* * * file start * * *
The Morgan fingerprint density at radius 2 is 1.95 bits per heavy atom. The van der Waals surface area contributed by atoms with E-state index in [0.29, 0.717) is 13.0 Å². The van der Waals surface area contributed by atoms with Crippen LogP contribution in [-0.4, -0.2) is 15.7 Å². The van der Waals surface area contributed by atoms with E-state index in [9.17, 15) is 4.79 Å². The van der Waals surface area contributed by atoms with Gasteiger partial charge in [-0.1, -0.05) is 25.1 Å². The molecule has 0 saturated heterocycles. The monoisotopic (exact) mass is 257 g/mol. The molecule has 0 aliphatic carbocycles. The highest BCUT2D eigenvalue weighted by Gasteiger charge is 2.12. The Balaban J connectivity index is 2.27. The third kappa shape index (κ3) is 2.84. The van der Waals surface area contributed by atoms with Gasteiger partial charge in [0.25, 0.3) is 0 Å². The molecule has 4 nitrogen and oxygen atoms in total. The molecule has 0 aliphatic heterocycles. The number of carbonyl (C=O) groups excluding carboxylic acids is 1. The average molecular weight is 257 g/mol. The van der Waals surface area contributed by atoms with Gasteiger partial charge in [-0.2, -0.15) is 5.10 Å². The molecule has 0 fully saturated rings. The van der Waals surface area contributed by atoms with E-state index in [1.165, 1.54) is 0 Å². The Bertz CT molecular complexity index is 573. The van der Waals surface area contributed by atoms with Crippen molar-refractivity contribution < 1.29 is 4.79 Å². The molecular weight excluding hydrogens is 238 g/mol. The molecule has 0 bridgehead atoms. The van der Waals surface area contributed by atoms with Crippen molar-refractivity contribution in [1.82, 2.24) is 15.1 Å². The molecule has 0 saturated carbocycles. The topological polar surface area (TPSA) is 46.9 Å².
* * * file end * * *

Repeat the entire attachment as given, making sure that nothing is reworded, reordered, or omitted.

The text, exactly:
The Morgan fingerprint density at radius 2 is 1.95 bits per heavy atom. The van der Waals surface area contributed by atoms with E-state index in [0.29, 0.717) is 13.0 Å². The van der Waals surface area contributed by atoms with Crippen LogP contribution in [-0.4, -0.2) is 15.7 Å². The van der Waals surface area contributed by atoms with E-state index in [9.17, 15) is 4.79 Å². The van der Waals surface area contributed by atoms with Gasteiger partial charge in [-0.1, -0.05) is 25.1 Å². The molecule has 0 saturated heterocycles. The monoisotopic (exact) mass is 257 g/mol. The molecule has 0 aliphatic carbocycles. The highest BCUT2D eigenvalue weighted by Gasteiger charge is 2.12. The Balaban J connectivity index is 2.27. The third kappa shape index (κ3) is 2.84. The van der Waals surface area contributed by atoms with Gasteiger partial charge in [0.25, 0.3) is 0 Å². The molecule has 4 nitrogen and oxygen atoms in total. The molecule has 0 aliphatic heterocycles. The number of carbonyl (C=O) groups excluding carboxylic acids is 1. The average molecular weight is 257 g/mol. The van der Waals surface area contributed by atoms with Gasteiger partial charge in [-0.2, -0.15) is 5.10 Å². The molecule has 0 fully saturated rings. The van der Waals surface area contributed by atoms with E-state index in [1.165, 1.54) is 0 Å². The Bertz CT molecular complexity index is 573. The van der Waals surface area contributed by atoms with Crippen molar-refractivity contribution < 1.29 is 4.79 Å². The molecular weight excluding hydrogens is 238 g/mol. The molecule has 0 bridgehead atoms. The van der Waals surface area contributed by atoms with Crippen molar-refractivity contribution in [1.82, 2.24) is 15.1 Å². The molecule has 0 saturated carbocycles. The topological polar surface area (TPSA) is 46.9 Å².